Stock and Asset Transfers

Quarterman Hodson & Morang, P.C. is experienced in assisting with the sales of businesses, including assisting in obtaining appropriate consents and drafting stock or asset transfer agreements, bills of sale and other documentation required to properly transfer assets.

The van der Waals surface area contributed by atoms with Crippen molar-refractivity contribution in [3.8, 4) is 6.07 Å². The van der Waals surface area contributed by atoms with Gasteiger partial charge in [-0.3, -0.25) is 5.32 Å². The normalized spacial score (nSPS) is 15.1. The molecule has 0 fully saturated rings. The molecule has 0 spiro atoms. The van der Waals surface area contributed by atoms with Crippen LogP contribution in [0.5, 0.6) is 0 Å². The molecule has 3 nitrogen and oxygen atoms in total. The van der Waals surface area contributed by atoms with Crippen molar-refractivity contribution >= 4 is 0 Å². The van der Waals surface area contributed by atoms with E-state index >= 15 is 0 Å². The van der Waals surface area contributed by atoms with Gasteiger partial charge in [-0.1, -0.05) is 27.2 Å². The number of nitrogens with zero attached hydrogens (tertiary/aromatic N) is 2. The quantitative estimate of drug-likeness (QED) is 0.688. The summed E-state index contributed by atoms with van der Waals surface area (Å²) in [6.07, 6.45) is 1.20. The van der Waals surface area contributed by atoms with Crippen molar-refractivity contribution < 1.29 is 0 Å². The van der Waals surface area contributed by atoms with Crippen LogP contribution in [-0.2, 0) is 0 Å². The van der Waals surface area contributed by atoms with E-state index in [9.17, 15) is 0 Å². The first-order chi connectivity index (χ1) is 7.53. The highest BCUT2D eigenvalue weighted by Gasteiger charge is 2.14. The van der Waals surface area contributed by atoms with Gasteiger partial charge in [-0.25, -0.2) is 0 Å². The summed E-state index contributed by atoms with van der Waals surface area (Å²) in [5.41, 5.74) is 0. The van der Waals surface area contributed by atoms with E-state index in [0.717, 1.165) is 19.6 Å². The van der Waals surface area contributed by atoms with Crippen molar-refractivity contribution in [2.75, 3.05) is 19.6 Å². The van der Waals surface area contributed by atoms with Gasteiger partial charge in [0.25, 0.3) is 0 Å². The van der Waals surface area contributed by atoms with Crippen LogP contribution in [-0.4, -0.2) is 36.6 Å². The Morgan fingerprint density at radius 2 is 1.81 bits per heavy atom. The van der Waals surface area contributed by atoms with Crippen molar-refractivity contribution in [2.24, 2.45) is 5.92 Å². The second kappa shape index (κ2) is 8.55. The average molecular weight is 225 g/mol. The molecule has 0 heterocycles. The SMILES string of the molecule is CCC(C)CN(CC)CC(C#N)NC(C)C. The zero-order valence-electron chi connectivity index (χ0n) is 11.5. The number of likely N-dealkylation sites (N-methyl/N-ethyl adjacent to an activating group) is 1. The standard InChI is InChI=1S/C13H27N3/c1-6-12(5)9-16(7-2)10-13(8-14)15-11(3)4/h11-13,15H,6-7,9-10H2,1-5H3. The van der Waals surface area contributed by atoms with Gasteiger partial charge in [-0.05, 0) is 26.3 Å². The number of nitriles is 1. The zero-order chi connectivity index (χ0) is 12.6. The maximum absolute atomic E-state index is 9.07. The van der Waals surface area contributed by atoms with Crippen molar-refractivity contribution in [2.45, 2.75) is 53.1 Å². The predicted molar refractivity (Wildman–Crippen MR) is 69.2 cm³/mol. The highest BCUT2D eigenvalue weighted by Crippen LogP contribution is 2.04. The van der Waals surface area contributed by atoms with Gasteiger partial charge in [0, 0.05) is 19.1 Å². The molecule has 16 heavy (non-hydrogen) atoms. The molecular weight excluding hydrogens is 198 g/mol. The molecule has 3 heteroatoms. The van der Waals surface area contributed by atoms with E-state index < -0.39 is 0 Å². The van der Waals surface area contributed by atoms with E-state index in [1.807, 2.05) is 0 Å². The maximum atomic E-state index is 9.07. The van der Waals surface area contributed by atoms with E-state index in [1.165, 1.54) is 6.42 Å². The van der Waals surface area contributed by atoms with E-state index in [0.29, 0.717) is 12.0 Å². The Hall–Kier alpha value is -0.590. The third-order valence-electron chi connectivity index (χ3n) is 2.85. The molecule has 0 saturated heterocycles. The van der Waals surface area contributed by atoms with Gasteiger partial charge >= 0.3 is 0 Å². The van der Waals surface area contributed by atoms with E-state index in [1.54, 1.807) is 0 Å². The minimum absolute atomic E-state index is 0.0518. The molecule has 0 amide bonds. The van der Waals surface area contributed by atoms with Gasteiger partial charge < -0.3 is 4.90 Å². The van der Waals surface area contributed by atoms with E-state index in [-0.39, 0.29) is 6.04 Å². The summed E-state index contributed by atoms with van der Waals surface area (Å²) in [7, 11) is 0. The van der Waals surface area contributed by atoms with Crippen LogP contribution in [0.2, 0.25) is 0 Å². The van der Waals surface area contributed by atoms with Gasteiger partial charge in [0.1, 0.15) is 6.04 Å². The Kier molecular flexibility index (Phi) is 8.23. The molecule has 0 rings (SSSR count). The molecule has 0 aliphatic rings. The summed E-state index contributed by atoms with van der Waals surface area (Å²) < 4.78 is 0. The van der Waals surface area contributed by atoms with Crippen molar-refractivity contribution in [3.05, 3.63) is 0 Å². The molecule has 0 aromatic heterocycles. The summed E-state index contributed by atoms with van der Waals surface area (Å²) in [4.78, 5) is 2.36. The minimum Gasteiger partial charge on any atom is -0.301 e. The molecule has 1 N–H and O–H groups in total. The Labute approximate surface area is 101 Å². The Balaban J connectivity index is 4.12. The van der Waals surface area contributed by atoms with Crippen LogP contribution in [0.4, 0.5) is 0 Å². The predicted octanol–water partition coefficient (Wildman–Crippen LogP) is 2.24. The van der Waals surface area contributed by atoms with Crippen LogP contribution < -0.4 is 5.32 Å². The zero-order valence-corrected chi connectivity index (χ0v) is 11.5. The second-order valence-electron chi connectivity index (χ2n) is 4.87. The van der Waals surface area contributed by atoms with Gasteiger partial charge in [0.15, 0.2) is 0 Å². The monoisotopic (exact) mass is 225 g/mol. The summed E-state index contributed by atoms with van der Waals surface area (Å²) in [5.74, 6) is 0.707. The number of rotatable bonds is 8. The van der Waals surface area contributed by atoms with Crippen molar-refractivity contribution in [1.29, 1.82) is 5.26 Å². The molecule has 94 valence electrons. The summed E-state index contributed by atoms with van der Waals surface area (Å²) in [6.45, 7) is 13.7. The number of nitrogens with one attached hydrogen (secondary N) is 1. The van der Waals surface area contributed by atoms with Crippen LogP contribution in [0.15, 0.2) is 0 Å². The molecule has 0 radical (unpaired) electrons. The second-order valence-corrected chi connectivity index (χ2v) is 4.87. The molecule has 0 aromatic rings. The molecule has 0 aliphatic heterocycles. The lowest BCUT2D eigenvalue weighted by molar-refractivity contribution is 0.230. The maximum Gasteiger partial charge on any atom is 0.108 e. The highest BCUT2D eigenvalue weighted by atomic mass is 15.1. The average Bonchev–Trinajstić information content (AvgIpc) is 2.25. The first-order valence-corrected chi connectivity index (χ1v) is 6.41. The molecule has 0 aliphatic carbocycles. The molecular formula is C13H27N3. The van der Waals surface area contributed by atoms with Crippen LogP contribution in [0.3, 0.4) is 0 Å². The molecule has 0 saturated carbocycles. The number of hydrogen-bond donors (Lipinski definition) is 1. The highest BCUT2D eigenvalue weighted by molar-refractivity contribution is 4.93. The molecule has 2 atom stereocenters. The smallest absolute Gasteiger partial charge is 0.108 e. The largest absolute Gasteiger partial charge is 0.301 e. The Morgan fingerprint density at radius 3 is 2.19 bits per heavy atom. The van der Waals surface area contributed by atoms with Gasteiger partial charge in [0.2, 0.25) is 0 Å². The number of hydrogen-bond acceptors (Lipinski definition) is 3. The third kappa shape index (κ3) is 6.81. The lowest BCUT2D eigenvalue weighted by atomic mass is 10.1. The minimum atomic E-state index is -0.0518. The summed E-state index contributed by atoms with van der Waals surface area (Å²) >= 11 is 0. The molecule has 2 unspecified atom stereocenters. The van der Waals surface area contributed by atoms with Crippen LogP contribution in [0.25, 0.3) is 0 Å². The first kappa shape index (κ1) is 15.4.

Typically, asset sales and purchases in mergers and acquisitions can be a complicated matter, and so often the parties to such a transaction seek the advice of an experienced business law attorney. One way for one company or business to “acquire” or buy another company or business is to buy its assets. Such a transaction has multiple variables and factors that need to be considered, such as (1) how the sale will be structured, that is, what will the buyer use to pay for the assets; (2) what can and can’t be sold or transferred; (3) if and when the shareholders need to approve of the sale; and (4) who’s responsible for the debts and liabilities of the merged or acquired company. A business can sell its assets to another company for cash, notes, or property, or for stock of the acquiring company or corporation. The typical sale involves cash for the purchase price or for part of the purchase price, with a note or notes for the balance. Other variations of the basic “assets for cash or notes” transaction include (1) financing the acquisition with cash earned from the public or private sale of the buyer’s stock; (2) arranging for the buyer to purchase only part of the seller’s assets immediately and to lease the rest with an option to buy; and (3) exchanging the purchaser’s stock for the assets of the selling corporation. There are numerous possibilities here, and the form of the transaction will depend largely on the needs and capabilities of the buyer and the seller. For example, if the buyer is short on cash, a stock exchange might be best. Generally, the parties negotiate on what will be sold, and the buyer usually picks and chooses the assets, or some times it buys them all. Regardless, there are some assets that can’t be transferred automatically. For example, mortgages and loans often contain a clause forbidding the seller-debtor to dispose of the property or assets, and so the buyer, if it wants that property or asset, will likely have to assume the mortgage or the loan, subject of course to the lender’s credit approval. Also, contracts, like property leases, and franchises and licenses, might not be able to be transferred without the consent of the landlord or owner of the franchise or license. In Georgia, if the buyer does not intend to assume all of the seller’s debts, the buyer often must notify the seller’s creditors of the assets that the buyer is going to take and debts that it will assume.